Alfred Hero Receives 2020 IEEE Fourier Award
Hero’s research in signal processing has explored theoretical foundations and applications including personalized health imaging and information networks.
Alfred O. Hero, John H. Holland Distinguished University Professor of Electrical Engineering and Computer Science and R. Jamison and Betty Williams Professor of Engineering, received the 2020 IEEE Fourier Award “for contributions to the foundations of statistical signal processing with applications to distributed sensing and performance benchmarking.”
Hero has been a leader in the development of the theoretical foundations of signal processing for decades. These have been applied to network data analysis, personalized health, multi-modality information fusion, data-driven physical simulation, materials science, dynamic social media, and database indexing and retrieval, among other areas.
In one project, Hero was able to render clinical flow cytometry data more interpretable to pathologists through a method called Fisher Information Non-parametric Embedding (FINE). The FINE method, which has been used at U-M Hospital, pulls out the most relevant information needed to determine prognosis of a disease.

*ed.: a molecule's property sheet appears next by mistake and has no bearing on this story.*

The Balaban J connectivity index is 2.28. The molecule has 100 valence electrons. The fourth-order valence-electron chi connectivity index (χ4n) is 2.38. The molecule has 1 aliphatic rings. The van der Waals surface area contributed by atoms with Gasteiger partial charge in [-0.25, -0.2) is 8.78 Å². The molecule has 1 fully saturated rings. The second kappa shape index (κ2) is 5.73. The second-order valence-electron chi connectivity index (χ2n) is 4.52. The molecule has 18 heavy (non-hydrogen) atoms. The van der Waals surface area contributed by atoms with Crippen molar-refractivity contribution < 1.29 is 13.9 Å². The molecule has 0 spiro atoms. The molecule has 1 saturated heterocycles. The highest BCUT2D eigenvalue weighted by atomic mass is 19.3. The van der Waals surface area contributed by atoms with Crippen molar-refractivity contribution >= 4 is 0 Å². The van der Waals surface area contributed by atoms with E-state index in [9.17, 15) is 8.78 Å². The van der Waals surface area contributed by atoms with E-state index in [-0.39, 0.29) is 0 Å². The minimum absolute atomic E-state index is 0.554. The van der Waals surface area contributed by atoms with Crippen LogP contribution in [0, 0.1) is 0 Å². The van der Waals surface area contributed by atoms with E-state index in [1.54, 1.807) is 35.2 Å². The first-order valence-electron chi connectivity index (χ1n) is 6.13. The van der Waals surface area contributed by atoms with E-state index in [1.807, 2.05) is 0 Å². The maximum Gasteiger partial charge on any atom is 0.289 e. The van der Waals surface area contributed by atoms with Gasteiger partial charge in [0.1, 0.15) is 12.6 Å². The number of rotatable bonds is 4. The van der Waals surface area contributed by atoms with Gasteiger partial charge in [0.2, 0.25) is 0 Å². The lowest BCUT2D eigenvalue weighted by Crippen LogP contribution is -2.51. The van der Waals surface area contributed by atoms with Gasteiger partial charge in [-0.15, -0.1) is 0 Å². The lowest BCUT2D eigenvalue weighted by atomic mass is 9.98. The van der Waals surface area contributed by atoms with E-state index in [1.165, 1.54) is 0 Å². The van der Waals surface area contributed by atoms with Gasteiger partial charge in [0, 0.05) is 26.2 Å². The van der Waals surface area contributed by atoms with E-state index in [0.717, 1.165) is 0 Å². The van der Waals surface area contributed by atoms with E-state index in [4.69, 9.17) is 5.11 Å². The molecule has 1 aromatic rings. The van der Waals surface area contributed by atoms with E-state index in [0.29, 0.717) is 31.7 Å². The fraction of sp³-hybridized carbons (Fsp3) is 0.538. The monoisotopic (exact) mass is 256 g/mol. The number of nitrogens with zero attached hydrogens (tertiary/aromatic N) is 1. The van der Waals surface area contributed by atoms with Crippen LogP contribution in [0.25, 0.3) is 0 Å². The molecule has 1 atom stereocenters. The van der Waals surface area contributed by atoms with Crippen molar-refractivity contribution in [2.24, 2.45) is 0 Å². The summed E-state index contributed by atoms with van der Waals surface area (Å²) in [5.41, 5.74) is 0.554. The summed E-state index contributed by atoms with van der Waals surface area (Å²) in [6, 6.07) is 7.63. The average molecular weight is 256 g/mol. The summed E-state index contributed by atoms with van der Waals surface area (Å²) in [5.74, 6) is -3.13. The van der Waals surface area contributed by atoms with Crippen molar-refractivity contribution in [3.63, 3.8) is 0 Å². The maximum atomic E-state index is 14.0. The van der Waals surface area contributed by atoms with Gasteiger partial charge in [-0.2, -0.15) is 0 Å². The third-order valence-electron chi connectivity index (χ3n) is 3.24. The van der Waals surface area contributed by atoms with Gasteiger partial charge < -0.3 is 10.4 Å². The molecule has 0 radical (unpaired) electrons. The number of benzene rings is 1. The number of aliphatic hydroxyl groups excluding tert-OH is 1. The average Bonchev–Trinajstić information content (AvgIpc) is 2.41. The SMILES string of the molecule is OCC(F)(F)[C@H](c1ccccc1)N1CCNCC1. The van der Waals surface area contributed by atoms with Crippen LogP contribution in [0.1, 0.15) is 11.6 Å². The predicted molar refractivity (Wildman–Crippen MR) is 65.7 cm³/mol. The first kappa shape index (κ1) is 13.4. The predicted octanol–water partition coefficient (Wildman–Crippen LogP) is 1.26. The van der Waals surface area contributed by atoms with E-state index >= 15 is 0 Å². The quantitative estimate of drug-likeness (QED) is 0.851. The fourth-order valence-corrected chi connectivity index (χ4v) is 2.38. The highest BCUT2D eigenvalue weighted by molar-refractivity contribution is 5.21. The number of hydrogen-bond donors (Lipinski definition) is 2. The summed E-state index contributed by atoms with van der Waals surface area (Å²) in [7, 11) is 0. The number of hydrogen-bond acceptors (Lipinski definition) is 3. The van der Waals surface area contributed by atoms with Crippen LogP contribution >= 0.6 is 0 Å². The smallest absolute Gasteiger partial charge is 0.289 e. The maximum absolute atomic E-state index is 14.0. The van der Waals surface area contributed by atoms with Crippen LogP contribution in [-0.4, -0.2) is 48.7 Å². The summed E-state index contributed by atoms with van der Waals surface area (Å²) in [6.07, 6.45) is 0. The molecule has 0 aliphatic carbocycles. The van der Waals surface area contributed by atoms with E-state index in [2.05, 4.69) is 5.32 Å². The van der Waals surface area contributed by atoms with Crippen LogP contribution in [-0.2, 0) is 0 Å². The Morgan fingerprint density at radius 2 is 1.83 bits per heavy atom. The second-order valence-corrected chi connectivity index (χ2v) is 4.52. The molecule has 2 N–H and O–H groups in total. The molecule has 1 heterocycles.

In another example of personalized health and big data, he has investigated individual gene expressions to determine an individual’s relative health as well as their susceptibility to different behavior patterns, such as fatigue or stress. The objective is to determine the genomic and metabolomic factors that lead some people to become sick and others to remain healthy after exposure to viruses.
Hero’s investigation into signal processing for improved imaging ranges from reducing the negative impact of simple camera shake – to developing multispectral unmixing algorithms for satellite remote sensing and quantum limited laser imaging.
An acknowledgment of his stature in the field and abilities as a leader, Hero was named founding co-director of the Michigan Institute for Data Science (MIDAS) in 2015. He is currently General Co-Chair for the 2019 IEEE International Symposium on Information Theory, and has served as President of the Signal Processing Society, and as Director of IEEE Division IX, Signals and Applications.
He chairs the National Academies of Science, Engineering and Medicine (NASEM) Committee on Theoretical and Applied Statistics (CATS). He co-chairs the advisory board of the NSF Statistical and Applied Mathematical Sciences Institute (SAMSI). He co-chaired the NASEM Study on Envisioning Undergraduate Data Science Education Study.
Hero has graduated over 50 doctoral students and mentored over 25 postdocs, many of whom are now in academic positions and prestigious research labs.
His awards include the IEEE Signal Processing Society Society Award, Technical Achievement Award, and Meritorious Service Award, and he was a 2002-2003 Distinguished Lecturer. He co-authored the textbook, Foundations and Applications of Sensor Management and co-edited Big Data Over Networks. He has published more than 600 journal and conference papers and has 4 patents.
The Fourier Award is an IEEE Technical Field Award sponsored by the IEEE Signal Processing Society and the IEEE Circuits and Systems Society. He is the 6th individual to receive the award.